Welcome to the home page for the family of Henrietta Lacks. Mrs. Lacks was a wife, mother of five, native of rural southern Virginia, resident of Turner Station in Dundalk, Maryland—Henrietta went to Johns Hopkins complaining of vaginal spotting. She was diagnosed with cervical cancer which quickly consumed her body despite of radiation treatment. Henrietta life was cut short on October 4, 1951. Not all of Henrietta Lacks died that day. She unknowingly left behind a piece of her that still lives today—it’s called the HeLa cell. Her cells were taken and used for medical research without her consent. And for more than 20 years after her death Henrietta’s family would learn how science retrieved her cells and of her enormous contribution to medicine and to human life. The birth of the HeLa cells were making its mark worldwide. After all the “HeLa” cells continue to multiply daily as no other cell outside the human body, a breakthrough in cell research. With that being said the world will never be the same due to the “HeLa” phenomena which began in 1951. Since then there has been a mass production of the cells which have traveled around the globe, even into space! Even though Henrietta’s cells launched a multimillion-dollar industry that sells human biological materials, the family never saw any of the profits or that Henrietta received the recognition she deserves. The “HeLa” cells are continually used for research; in the early 50’s the cells were used to help develop a polio vaccine and now today, the cells are used for cancer and aids research and theories about the cause and treatment of diseases. Henrietta, unknowingly, changed the medical & science world forever! She has been called many things: Immortal, Heroine of Modern Medicine, Medical Miracle, and Wonder Woman. To her family she was and is: daughter, wife, mother, and grandmother. Henrietta was a phenomenal woman during her life time, in Henrietta’s passing her medical contributions exhibits what a phenomenal woman she really was. She continues to enhance many lives who are unaware of her past existence. After all, she has a rich and important history and a great legacy that she left for her family to carry.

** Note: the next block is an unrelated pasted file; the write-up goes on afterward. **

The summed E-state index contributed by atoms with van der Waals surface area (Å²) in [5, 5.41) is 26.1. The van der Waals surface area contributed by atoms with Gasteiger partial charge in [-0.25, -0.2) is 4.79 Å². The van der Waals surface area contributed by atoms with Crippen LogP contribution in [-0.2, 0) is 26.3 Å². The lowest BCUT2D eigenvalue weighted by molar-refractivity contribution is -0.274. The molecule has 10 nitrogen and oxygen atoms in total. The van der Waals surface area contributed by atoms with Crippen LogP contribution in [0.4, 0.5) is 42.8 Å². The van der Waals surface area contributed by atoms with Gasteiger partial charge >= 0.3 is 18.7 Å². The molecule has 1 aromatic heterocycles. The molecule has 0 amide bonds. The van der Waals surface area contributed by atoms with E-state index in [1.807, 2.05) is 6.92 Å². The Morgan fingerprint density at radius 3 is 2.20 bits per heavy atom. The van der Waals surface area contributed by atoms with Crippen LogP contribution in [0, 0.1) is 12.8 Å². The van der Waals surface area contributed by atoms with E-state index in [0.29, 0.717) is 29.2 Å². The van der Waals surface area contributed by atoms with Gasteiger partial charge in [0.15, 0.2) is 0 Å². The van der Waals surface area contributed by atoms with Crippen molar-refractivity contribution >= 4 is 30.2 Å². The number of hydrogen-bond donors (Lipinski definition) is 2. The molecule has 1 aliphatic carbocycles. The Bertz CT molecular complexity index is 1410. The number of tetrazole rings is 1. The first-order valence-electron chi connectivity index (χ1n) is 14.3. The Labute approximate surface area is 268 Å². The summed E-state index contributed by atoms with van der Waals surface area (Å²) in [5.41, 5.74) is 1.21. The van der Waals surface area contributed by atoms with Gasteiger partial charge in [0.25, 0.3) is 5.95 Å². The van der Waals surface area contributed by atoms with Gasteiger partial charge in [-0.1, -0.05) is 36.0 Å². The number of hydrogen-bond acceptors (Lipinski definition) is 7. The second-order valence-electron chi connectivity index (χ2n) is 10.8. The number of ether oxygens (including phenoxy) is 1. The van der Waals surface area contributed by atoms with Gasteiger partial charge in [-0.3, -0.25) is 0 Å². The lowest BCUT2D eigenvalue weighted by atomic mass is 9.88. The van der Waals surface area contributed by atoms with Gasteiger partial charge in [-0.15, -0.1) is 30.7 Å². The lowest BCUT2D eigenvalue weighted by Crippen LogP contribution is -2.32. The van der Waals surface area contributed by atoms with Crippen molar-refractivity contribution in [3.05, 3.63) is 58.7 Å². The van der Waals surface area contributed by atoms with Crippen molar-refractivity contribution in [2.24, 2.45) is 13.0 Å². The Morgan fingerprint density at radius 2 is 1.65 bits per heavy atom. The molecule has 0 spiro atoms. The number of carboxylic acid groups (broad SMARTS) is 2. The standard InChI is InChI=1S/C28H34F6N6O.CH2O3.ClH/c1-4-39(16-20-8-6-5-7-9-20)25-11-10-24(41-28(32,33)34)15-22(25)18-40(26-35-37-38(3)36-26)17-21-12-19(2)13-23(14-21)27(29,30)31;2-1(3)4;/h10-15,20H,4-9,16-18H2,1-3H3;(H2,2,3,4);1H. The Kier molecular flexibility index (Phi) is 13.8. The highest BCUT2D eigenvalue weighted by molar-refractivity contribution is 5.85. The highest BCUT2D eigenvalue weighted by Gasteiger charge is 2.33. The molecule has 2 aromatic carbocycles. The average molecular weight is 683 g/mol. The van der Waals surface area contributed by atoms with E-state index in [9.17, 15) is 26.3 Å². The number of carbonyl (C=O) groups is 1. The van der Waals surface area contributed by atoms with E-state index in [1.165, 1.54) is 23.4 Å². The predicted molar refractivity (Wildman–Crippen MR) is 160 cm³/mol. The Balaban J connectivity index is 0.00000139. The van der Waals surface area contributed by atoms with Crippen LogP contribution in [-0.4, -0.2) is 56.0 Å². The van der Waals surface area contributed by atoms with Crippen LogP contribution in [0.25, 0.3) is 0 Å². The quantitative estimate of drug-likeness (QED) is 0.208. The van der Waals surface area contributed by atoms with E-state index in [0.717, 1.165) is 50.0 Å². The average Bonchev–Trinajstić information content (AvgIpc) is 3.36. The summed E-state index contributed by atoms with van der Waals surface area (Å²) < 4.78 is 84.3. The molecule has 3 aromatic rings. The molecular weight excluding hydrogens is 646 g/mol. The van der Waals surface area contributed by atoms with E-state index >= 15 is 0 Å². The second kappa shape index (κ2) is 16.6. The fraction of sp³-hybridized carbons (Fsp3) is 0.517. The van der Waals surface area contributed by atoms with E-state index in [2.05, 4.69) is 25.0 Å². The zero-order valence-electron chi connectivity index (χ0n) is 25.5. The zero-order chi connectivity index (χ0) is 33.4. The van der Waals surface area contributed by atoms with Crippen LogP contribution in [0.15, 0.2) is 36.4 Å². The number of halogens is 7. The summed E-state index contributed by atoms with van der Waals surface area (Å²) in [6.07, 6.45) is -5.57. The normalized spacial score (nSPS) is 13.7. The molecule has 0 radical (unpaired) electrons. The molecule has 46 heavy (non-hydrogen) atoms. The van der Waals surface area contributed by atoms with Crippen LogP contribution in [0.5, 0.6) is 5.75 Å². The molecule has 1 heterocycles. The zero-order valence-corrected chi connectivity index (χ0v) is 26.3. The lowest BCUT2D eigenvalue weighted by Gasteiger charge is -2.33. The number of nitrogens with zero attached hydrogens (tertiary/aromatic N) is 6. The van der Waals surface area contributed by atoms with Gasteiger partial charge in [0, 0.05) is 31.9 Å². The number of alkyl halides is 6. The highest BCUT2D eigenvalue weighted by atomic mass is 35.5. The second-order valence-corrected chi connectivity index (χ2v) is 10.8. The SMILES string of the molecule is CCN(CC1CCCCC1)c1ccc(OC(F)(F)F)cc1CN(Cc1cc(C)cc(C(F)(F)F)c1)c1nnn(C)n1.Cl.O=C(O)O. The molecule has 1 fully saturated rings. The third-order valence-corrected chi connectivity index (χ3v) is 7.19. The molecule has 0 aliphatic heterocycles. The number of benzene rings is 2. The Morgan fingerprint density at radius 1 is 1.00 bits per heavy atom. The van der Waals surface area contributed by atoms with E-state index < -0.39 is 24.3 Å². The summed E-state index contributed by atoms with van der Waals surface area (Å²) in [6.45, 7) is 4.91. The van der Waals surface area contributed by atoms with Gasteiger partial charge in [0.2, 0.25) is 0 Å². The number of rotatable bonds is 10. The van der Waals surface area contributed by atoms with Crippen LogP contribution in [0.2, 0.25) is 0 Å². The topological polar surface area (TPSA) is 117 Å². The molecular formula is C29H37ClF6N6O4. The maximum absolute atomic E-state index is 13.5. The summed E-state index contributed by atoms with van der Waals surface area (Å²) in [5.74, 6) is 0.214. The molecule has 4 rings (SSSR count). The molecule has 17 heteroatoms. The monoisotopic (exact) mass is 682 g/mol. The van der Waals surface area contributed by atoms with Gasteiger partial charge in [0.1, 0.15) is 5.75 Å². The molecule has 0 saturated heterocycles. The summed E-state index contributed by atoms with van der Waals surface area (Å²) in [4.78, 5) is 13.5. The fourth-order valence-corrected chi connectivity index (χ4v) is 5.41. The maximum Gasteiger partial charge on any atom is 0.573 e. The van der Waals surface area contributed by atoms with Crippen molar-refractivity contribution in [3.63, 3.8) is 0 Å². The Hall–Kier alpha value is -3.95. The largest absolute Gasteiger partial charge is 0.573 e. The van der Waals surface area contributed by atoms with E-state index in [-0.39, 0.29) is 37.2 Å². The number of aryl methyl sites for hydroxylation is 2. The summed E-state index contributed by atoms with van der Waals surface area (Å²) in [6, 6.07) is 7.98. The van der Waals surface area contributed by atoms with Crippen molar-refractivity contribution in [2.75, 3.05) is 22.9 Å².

The New York Times best seller, “The Immortal Life of Henrietta Lacks” by Rebecca Skloot takes readers on a fantastic journey into the world of Henrietta and science.